However, Bernstein makes a sincere and moving attempt to do this. He is very well qualified for the task. Over the years, he has written extremely informative and entertaining biographies of physicists. He is also a well trained physicist himself and has worked at some of the better known centres of physics in the world-Harvard, Los Alamos and the Institute for Advanced Study, Princeton. Most importantly, he worked at this famous institute at a time when Oppenheimer was its director and some of the most acclaimed scientists were flocking there to work at the frontiers of knowledge. Bernstein does not intend this book to be a biography of Oppenheimer. Instead, he says that this is 'The biographical column for the New Yorker which he never wrote.' Bernstein focuses on the main events in Oppenheimer's life which gives the reader much insight into his human nature. He begins every chapter with a curious and affectionate anecdote about his life. Like the time when the absent minded professor went on a car ride on a moonlit night with one of his female students, and then got out for a stroll and walked all the way back to his home, completely forgetting about her. Or warm recollections about the great man from some of the people who knew him the best- fellow Nobel Prize winning physicist and friend Isidor Rabi for example. The most interesting part of the book probably is the one that sheds light on Oppenheimer's tenure as director of the Institute for Advanced Study, one of the most acclaimed intellectual ivory towers in the world, where Bernstein had an opportunity to observe Oppenheimer almost daily. The stories of the odd men and women who worked there during the 1950's make entertaining reading. For example, here's a hilarious exchange between an aggressive young American mathematician (AM) and an elderly French mathematician (FM) which Bernstein overhears:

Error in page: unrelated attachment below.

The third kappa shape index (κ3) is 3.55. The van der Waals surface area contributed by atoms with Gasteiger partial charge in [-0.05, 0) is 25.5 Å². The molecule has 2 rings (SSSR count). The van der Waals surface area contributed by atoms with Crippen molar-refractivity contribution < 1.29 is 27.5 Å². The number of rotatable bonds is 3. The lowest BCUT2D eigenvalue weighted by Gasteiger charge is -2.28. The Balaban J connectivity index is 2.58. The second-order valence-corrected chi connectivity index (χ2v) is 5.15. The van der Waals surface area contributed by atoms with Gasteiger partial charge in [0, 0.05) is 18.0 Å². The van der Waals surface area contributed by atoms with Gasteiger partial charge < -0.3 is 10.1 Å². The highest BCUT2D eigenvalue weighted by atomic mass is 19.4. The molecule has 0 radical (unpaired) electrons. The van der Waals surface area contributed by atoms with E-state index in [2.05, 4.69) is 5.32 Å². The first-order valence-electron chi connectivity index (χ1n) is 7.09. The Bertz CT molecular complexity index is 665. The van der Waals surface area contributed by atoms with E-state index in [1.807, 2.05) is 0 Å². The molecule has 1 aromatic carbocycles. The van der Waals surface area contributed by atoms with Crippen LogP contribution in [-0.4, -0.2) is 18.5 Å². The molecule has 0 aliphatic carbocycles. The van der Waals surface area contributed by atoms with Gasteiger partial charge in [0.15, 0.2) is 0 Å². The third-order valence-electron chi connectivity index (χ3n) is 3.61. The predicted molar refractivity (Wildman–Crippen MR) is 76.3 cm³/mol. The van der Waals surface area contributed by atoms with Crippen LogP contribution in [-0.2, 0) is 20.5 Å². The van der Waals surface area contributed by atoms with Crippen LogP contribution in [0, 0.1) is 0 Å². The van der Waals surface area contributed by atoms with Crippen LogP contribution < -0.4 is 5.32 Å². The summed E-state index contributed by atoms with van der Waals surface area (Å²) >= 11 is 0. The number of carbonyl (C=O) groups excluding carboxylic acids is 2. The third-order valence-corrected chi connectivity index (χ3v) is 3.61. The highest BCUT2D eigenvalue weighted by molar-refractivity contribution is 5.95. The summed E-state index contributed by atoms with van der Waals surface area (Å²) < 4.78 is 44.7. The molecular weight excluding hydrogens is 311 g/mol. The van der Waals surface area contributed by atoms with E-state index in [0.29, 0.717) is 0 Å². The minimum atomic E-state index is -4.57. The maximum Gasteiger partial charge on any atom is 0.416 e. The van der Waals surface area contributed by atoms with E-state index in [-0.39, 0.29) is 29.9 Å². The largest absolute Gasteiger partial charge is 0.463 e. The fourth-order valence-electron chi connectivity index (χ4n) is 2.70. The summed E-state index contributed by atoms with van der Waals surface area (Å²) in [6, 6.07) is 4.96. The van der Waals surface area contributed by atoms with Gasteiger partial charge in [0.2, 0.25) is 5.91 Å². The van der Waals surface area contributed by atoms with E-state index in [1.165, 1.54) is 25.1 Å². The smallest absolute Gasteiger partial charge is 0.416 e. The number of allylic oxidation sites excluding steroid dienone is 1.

AM: Prof. Leray, do you watch any movies?
FM: Silence
AM: What about gangster movies, Prof. Leray? BANG BANG?
FM: Silence
AM: Do you have gangsters in France, Prof. Leray?